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In re M.I.

Superior Court of Pennsylvania

June 28, 2013



Appeal from the Order of October 18, 2011 In the Court of Common Pleas of Philadelphia County Family Court at No(s): CP-DP-0012066-2007, March Term, 2009, Nos. 90022, 90023.




D.I. (Mother) appeals from the trial court's order involuntarily terminating her parental rights to her minor children, M.I. and J.F. After careful review, we affirm.

In a prior panel decision, our Court stated the underlying facts of this case as follows:

M.I. (DOB [June 2005]) and J.F. (DOB [January 2007]) were placed in the custody of the City of Philadelphia's Department of Human Services (DHS) after J.F. tested positive for cocaine at birth. Both children were adjudicated dependent on April 12, 2007 and placed in foster care. In February 2009, the court held a hearing on DHS's request to change Mother and Father's visits to supervised visitation based upon a psychologist's testimony that M.I. was exhibiting extreme anxiety from his inability to form an attachment to a parental figure.
In March 2009, DHS filed a petition to change the goal to adoption/terminate; after several hearings, the trial judge, the Honorable Daniel J. Anders, terminated Mother's rights, pursuant to 23 Pa.C.S.A. §§ 2511(a)(2), (5), and (8), [1] to children in November 2009. At the termination hearings, it was established that Mother had complied with all DHS family service plan (FSP) objectives (visits, housing, medication management, and mental health therapy) and had been "very consistent" with her visitation, only having missed a total of two visits in April of 2009. However, Dr. Patrick McHugh, a psychologist testifying for DHS, opined that Mother has a dependent personality disorder that cannot be reasonably treated and which negatively impacts her ability to parent M.I. and J.F. Doctor McHugh testified that in the one-hour time period he observed parents and children (and also in the presence of the children's foster mother) on December 19, 2008, Mother played and interacted with the children. He also testified, however, that there was not an excessive amount of affection or physical hugging between Mother and children during the interaction. Finally, he noted that when the visit concluded, the children did not have trouble saying goodbye or separating from parents. From this limited observation, he opined that M.I. and J.F. would not suffer any negative effect if Mother's rights were terminated. Ultimately, the trial judge found that DHS proved by clear and convincing evidence that Mother's parental rights should be terminated under sections 2511(a)(2), (5), and (8) on the basis that:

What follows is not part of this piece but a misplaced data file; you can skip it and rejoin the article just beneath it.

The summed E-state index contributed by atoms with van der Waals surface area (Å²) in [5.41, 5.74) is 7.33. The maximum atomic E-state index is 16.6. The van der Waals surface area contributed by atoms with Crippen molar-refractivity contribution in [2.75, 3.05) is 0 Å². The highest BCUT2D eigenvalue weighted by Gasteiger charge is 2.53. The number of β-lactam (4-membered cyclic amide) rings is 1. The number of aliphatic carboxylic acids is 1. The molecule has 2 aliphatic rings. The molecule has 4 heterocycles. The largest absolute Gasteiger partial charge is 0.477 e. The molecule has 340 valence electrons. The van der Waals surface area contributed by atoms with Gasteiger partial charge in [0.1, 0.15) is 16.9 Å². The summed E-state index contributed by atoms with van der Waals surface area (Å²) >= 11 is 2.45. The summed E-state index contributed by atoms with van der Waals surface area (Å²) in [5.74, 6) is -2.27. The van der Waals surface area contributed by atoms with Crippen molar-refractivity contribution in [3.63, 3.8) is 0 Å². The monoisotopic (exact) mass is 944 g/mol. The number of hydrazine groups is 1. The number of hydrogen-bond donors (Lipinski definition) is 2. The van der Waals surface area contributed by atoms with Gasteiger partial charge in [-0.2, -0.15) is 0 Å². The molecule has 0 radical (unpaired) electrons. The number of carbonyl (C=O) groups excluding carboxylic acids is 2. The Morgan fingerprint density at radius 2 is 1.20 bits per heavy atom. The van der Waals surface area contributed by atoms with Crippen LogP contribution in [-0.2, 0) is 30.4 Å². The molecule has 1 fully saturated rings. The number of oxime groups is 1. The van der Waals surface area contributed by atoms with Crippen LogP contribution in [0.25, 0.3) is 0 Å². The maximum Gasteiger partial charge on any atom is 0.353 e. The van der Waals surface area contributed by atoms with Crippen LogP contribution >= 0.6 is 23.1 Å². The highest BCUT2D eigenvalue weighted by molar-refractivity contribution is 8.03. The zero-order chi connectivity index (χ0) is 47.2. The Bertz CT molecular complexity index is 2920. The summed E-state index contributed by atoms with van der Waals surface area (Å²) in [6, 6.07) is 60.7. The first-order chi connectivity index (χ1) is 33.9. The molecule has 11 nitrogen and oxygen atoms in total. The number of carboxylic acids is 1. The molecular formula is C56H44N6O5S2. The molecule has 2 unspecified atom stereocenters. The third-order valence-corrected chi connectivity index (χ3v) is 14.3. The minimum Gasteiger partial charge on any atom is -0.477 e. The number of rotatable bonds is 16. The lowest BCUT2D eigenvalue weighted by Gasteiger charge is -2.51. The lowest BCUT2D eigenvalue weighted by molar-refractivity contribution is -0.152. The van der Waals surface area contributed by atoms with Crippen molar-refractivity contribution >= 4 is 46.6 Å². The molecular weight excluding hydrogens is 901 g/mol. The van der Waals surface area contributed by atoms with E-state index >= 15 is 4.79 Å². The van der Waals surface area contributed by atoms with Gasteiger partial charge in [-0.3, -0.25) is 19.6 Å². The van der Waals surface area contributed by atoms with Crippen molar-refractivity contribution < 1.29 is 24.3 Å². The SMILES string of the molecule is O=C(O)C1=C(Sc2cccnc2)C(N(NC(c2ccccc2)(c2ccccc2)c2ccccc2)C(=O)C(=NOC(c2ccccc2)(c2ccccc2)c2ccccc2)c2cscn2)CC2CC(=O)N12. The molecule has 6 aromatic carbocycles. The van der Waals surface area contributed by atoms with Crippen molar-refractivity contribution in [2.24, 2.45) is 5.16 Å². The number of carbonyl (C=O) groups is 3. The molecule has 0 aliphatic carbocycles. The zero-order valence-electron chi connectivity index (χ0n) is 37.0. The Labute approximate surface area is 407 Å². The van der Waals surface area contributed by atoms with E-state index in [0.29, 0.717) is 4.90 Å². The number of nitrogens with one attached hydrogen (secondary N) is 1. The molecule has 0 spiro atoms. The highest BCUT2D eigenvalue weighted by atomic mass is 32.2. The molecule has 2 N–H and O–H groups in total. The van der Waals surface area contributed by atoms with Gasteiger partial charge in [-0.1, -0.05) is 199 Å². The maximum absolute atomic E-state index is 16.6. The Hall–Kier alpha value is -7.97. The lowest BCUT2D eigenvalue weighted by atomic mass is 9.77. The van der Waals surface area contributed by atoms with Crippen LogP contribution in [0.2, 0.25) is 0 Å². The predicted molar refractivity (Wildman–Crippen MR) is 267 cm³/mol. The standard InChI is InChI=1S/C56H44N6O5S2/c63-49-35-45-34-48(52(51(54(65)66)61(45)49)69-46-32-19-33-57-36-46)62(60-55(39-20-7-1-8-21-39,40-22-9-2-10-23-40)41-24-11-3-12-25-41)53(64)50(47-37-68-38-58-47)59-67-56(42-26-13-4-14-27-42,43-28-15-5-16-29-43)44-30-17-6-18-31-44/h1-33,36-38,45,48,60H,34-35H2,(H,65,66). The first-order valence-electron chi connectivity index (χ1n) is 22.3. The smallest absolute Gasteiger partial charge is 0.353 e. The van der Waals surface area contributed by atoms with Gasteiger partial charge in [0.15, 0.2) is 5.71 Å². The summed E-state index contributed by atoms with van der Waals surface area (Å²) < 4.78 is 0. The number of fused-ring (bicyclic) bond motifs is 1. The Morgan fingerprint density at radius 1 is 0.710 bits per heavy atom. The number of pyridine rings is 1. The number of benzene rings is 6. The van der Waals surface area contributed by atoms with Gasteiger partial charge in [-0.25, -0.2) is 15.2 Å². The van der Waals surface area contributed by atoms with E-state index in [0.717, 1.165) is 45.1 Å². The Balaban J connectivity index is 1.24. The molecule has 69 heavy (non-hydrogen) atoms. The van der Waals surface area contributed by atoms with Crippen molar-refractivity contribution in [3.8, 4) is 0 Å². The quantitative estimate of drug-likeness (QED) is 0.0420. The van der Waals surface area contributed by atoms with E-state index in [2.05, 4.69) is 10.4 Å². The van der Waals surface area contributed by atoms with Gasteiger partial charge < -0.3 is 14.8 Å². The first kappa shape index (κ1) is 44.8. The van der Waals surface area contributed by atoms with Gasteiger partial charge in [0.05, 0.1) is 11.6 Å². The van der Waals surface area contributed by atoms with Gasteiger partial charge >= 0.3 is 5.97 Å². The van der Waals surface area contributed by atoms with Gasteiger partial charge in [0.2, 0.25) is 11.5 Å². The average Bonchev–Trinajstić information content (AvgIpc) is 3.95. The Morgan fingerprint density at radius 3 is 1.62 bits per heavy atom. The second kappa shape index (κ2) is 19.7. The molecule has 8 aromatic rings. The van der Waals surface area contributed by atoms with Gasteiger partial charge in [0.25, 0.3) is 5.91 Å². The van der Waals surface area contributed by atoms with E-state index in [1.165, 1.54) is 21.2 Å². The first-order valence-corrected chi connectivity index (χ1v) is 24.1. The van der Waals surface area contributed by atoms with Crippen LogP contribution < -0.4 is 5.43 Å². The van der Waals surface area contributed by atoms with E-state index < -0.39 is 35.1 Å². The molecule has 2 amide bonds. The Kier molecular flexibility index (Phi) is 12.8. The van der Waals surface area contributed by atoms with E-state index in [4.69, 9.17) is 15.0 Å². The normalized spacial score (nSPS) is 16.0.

Parents have through their incapacity or refusal to parent left both children to be without parental care [and] control. That those conditions that brought this case initially into care still exist, namely, parents' unaddressed mental health issues. That those conditions have not, cannot, and will not be remedied by the parents through their demonstrated refusal to obtain mental health evaluations. They have delayed for nearly two years in obtaining those mental health evaluations and have subsequently, once having those mental health evaluations in place, have then drug [sic] their feet in even enrolling in services.

N.T. Termination Hearing, 11/5/2009, at 18-20 (emphasis added). With regard to finding that DHS proved termination was warranted under section 2511(b), the court stated:

I am giving primary consideration to the developmental, physical and emotional needs and welfare of the children. Although, in my view visitation was consistent, it is most confounding to me that with the amount of visitation that occurred, the amount of unsupervised visitation that occurred through December of 2008, which was almost continuously for two full years, that despite all that visitation, that there was under Doctor McHugh's finding, no bond between these parents and their children.
I attribute that to the personality disorders both parents suffer from. So their inability to address that leads me to believe that, A, there is more than sufficient clear and convincing evidence under 2511A, to terminate, but then also explains why there is no bond between the parents and their children[.] I believe it's in the children's best
interests to given them the permanency they deserve after the parents have failed to take advantage of the extensive ...

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